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i am working on an web application that requires the page to be updated every second. You can think of a websites with stocks where the data has to be updated real time.

Background

For this real time update i use Ajax, the jquery plugin. My database is mysql with innoDB tables, and the application itself is written in php.

The Ajax script in the browser runs every second, this does only a read. To update the database with other values there is a cronjob that executes every minute, which executes a php script that runs every second. This scripts does reads and writes.

Further more the user does reads and writes. There is a lot going on.

Question

Now i am fairly new to this type of large applications, and some of the terms are confusing me quite a bit, and i don't know if my setup is wrong.

My setup right now is like this:

I have a dedicated server, with centos running and plesk parallel panels. The server is running apache, with php and mysql databases.

Now here is the list of things that are confusing me. I have read about these terms but i don't understand what they really do and how to benefit from them.

1) The first thing is lighttpd and ngingx. Are they http servers like apache, or are they something else. And if they are http server, are they easy to switch to from apache.

2) What is FastCGI and CGI. Are they like php, or are they something else. Are there any benefits over using PHP, and are they easy to switch to.

3) Last thing i want to know is something about static content delivery. If i want to deliver my static content from another domain do i need a separate server for that, or can i just configure that in PLESK.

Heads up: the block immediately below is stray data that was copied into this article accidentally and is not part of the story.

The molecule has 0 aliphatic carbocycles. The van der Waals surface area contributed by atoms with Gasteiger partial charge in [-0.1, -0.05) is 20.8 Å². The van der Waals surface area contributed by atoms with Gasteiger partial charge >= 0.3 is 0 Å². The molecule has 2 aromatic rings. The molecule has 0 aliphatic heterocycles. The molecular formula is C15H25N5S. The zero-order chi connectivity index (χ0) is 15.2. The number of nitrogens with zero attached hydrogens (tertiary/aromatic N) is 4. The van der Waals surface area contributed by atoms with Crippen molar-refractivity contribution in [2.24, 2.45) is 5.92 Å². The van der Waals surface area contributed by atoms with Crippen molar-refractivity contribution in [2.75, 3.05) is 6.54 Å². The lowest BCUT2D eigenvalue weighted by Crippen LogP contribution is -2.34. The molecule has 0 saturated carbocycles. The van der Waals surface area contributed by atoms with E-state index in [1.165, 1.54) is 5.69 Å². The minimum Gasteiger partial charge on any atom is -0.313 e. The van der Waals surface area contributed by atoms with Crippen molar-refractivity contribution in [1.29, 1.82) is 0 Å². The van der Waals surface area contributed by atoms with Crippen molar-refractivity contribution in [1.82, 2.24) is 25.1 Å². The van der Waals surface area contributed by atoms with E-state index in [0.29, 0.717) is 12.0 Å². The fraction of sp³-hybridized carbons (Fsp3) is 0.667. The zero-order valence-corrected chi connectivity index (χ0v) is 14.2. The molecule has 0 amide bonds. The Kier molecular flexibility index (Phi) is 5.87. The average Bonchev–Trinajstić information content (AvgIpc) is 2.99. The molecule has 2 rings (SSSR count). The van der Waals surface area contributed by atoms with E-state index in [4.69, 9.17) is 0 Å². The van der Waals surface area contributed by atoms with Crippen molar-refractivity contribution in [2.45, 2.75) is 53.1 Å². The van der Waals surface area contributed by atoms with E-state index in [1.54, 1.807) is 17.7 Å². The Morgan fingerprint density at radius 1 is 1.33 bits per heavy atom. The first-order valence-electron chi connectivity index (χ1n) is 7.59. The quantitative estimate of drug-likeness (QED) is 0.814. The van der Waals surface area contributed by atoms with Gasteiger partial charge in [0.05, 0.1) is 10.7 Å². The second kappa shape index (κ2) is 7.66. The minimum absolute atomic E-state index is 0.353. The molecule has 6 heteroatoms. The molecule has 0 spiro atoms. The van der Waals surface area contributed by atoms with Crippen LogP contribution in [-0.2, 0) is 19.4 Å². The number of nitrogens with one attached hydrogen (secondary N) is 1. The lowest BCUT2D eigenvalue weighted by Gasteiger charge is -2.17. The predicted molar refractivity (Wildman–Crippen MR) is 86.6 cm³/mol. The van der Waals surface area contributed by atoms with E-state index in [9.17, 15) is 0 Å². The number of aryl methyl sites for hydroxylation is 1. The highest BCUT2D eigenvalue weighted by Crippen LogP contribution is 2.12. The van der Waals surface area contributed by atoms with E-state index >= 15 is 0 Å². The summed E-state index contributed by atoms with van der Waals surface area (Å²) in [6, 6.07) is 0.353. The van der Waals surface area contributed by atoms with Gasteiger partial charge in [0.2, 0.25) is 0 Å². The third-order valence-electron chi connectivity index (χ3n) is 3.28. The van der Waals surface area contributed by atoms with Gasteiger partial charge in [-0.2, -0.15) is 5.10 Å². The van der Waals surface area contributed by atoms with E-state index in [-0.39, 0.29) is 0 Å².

Sorry for all the noob question guys, but i would really appreciate some help on these topics.

share|improve this question
    
Not related to your questions, but if the data is only going to change every 60 seconds, why bother querying every 1 second? Surely every 10 seconds would be OK? It will reduce the server load 10-fold, and the maximum latency would be 10 seconds. I don't know anything about trading stocks, but surely a 10 second lag isn't the end of the world? –  Mark Henderson Mar 11 '10 at 0:51
    
No the data can change every second. the cronjob runs a php script. And the php script runs every second during the minute. And also when user_x makes the data change by his input, it must be visible in real time by user_y –  Saif Bechan Mar 11 '10 at 0:59
    
Ah, ok, my apologies –  Mark Henderson Mar 11 '10 at 1:35

1 Answer 1

up vote 5 down vote accepted

lighttpd and ngingx

Correct, these are HTTP daemons that do the same job as Apache, but are generally geared to different kinds of content serving. I don't know much about them (I'm an Apache/IIS man myself), so I don't know why you would choose one over the other. I'm sure there's lots of questions on serverfault about why you would though.

For more information, try here or here or here or here or here.

FastCGI / CGI

CGI = Common Gateway Interface, and it was most commonly used to execute Perl and C scripts back in the 90's (or any pre-processor). Please correct me if I'm wrong about that. PHP also ships as a CGI module, and it's just an (old fashioned and slow) way of exposing the PHP engine to the HTTP daemon.

FastCGI = a modern implementation of CGI, which is apparently quite good. It's an alternative to ISAPI plugins for IIS and Apache modules.

Static Content

There is absolutally no reason to set up a 2nd server for serving static content. If you're serving images, it's usually a good practice to have a 2nd subdomain to serve your images from, as this means that useless information like Cookies are not sent with the IMG requests. The usefulness of this really depends on your expected traffic levels. You should be able to configure this in Plesk.

share|improve this answer
1  
+1 thank you for the good explanation of the 3. I will be adding the second domain for static content. And on the switching to lighttpd I will wait for the time being. –  Saif Bechan Mar 11 '10 at 1:01
    
@Warner, thanks. I've updated my answer. –  Mark Henderson Mar 11 '10 at 1:36

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